This paper uses the banking industry case to show that the boundaries of public property in Russia are blurred. A messy state withdrawal in 1990s left publicly funded assets beyond direct reach of official state bodies. While we identify no less than 50 state-owned banks in a broad sense, the federal government and regional authorities directly control just 4 and 12 institutions, respectively. 31 banks are indirectly state-owned, and their combined share of state-owned banks’ total assets grew from 11% to over a quarter between 2001 and 2010. The state continues to bear financial responsibility for indirectly owned banks, while it does not benefit properly from their activity through dividends nor capitalization nor policy lending. Such banks tend to act as quasi private institutions with weak corporate governance. Influential insiders (top-managers, current and former civil servants) and cronies extract their rent from control over financial flows and occasional appropriation of parts of bank equity.
The article dealsthe following questions to answer: • Do any mechanisms of market discipline exist in Russian market for personal deposits? We analyze the quantitative mechanisms: disciplining by quantity and by maturity shifts. • Did the DIS introduction influence depositors’ investment strategies?
Smoking is a problem, bringing signifi cant social and economic costs to Russiansociety. However, ratifi cation of the World health organization Framework conventionon tobacco control makes it possible to improve Russian legislation accordingto the international standards. So, I describe some measures that should be taken bythe Russian authorities in the nearest future, and I examine their effi ciency. By studyingthe international evidence I analyze the impact of the smoke-free areas, advertisementand sponsorship bans, tax increases, etc. on the prevalence of smoking, cigaretteconsumption and some other indicators. I also investigate the obstacles confrontingthe Russian authorities when they introduce new policy measures and the public attitudetowards these measures. I conclude that there is a number of easy-to-implementanti-smoking activities that need no fi nancial resources but only a political will.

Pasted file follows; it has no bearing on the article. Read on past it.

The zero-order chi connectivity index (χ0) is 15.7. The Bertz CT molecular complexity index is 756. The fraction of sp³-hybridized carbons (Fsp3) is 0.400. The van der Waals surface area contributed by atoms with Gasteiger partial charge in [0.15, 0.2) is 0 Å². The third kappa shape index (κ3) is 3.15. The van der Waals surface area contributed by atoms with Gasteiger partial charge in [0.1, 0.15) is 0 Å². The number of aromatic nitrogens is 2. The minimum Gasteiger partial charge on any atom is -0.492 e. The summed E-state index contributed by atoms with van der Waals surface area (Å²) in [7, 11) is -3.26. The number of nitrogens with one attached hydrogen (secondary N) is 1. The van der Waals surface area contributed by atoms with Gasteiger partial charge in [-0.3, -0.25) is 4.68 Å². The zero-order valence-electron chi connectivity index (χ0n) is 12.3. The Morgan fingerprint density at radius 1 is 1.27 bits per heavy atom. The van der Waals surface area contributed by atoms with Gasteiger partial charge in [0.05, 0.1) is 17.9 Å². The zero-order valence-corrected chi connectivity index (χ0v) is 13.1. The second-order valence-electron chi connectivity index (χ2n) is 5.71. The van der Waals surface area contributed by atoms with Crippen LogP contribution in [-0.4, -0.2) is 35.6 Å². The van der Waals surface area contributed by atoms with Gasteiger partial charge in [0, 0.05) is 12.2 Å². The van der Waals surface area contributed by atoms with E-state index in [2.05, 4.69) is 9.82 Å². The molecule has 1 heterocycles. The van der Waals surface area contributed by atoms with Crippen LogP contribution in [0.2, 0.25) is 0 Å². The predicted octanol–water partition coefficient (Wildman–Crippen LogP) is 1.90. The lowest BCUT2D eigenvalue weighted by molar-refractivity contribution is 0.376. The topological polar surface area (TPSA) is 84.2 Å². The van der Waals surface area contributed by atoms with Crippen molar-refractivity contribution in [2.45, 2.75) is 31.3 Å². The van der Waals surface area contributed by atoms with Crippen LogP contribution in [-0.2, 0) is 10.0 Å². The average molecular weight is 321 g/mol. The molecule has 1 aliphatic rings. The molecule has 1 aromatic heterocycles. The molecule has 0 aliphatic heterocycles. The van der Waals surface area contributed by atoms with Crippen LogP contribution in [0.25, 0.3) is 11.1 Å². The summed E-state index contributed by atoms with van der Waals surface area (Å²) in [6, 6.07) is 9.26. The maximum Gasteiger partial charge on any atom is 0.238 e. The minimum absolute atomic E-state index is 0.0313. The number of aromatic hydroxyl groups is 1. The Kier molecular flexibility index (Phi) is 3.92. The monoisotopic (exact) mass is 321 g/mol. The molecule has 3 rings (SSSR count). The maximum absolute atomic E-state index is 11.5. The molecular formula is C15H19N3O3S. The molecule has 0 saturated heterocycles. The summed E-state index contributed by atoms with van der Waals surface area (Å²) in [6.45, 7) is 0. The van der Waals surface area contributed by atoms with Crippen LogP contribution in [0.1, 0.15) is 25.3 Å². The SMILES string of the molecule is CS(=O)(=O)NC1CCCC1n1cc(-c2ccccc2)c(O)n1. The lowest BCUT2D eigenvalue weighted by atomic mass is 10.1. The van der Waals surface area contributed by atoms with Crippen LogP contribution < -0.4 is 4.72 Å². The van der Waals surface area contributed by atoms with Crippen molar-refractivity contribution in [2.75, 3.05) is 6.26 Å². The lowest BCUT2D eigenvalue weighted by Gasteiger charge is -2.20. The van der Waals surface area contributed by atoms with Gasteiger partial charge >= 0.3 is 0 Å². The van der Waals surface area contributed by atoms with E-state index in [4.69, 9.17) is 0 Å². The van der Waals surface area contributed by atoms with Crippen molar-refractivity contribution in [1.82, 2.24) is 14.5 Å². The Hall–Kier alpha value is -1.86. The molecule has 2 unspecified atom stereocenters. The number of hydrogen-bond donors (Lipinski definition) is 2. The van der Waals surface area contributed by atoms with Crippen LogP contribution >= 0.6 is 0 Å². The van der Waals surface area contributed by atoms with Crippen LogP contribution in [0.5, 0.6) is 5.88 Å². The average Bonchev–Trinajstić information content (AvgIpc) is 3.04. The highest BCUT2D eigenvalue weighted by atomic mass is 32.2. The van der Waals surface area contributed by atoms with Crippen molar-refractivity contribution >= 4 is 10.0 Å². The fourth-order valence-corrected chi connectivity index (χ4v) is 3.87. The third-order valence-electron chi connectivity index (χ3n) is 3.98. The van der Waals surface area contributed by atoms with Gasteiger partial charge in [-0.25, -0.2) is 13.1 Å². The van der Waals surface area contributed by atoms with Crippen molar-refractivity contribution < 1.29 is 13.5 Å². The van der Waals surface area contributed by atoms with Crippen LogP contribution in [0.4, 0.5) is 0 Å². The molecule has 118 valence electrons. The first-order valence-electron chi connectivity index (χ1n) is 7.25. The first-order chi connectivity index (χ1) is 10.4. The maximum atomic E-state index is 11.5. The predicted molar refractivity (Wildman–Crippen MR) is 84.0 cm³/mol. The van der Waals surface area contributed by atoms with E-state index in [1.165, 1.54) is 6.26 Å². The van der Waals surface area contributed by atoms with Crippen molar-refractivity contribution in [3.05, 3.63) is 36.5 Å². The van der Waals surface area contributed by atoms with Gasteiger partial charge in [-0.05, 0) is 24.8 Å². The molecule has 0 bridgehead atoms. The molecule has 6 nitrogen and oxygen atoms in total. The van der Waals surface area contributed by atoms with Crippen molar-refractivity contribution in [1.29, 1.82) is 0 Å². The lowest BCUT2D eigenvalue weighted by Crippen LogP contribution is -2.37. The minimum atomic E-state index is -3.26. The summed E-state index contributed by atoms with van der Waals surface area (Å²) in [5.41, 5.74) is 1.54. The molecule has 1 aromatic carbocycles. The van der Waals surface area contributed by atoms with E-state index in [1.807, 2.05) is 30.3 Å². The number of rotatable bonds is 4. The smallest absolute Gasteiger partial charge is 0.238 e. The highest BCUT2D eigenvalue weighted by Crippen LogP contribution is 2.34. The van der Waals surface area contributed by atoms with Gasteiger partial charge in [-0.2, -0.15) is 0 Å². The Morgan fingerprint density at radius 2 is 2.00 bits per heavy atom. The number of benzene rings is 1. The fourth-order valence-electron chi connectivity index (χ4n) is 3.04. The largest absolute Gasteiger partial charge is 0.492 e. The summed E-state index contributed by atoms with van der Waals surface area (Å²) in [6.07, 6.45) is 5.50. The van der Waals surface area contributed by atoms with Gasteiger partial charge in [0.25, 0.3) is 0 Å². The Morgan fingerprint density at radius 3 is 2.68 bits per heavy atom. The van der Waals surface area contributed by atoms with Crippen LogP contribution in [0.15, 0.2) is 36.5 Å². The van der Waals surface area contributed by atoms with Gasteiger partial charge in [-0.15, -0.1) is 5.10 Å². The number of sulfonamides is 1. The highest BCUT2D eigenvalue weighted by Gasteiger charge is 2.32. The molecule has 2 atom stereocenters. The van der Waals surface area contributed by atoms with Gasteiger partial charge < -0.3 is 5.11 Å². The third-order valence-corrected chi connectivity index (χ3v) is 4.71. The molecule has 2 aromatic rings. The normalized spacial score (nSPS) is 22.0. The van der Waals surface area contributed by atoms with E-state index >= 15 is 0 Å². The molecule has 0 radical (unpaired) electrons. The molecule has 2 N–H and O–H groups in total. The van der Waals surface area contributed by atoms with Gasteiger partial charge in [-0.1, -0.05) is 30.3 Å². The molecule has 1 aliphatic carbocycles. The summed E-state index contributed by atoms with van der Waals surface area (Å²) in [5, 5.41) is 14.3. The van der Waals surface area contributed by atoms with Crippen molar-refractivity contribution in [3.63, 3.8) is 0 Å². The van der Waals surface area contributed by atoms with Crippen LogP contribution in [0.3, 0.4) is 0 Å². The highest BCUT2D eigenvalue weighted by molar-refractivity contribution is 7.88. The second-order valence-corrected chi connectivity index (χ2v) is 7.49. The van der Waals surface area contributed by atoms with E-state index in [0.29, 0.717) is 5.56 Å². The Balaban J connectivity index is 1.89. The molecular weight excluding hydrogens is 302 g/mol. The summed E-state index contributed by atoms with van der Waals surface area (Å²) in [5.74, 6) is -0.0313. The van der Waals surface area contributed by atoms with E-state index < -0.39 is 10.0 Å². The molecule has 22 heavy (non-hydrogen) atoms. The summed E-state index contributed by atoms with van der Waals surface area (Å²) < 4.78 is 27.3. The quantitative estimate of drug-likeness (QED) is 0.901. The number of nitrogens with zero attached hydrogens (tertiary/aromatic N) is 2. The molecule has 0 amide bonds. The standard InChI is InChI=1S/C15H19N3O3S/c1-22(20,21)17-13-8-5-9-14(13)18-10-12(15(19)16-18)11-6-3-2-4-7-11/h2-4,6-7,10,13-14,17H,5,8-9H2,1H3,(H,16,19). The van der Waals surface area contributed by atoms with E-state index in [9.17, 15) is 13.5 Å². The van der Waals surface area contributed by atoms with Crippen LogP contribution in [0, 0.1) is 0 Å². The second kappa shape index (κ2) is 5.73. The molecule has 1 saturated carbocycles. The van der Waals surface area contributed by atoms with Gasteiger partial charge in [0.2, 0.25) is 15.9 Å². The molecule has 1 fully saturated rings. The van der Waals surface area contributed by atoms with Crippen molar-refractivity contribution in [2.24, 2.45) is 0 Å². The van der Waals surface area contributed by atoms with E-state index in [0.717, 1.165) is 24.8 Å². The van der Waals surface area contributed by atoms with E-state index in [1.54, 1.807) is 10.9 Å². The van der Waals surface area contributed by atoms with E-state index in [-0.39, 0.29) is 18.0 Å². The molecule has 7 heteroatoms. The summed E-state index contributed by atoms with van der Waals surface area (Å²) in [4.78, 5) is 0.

One of the most important indicators of company's success is the increase of its value. The article investigates traditional methods of company's value assessment and the evidence that the application of these methods is incorrect in the new stage of economy. So it is necessary to create a new method of valuation based on the new main sources of company's success that is its intellectual capital.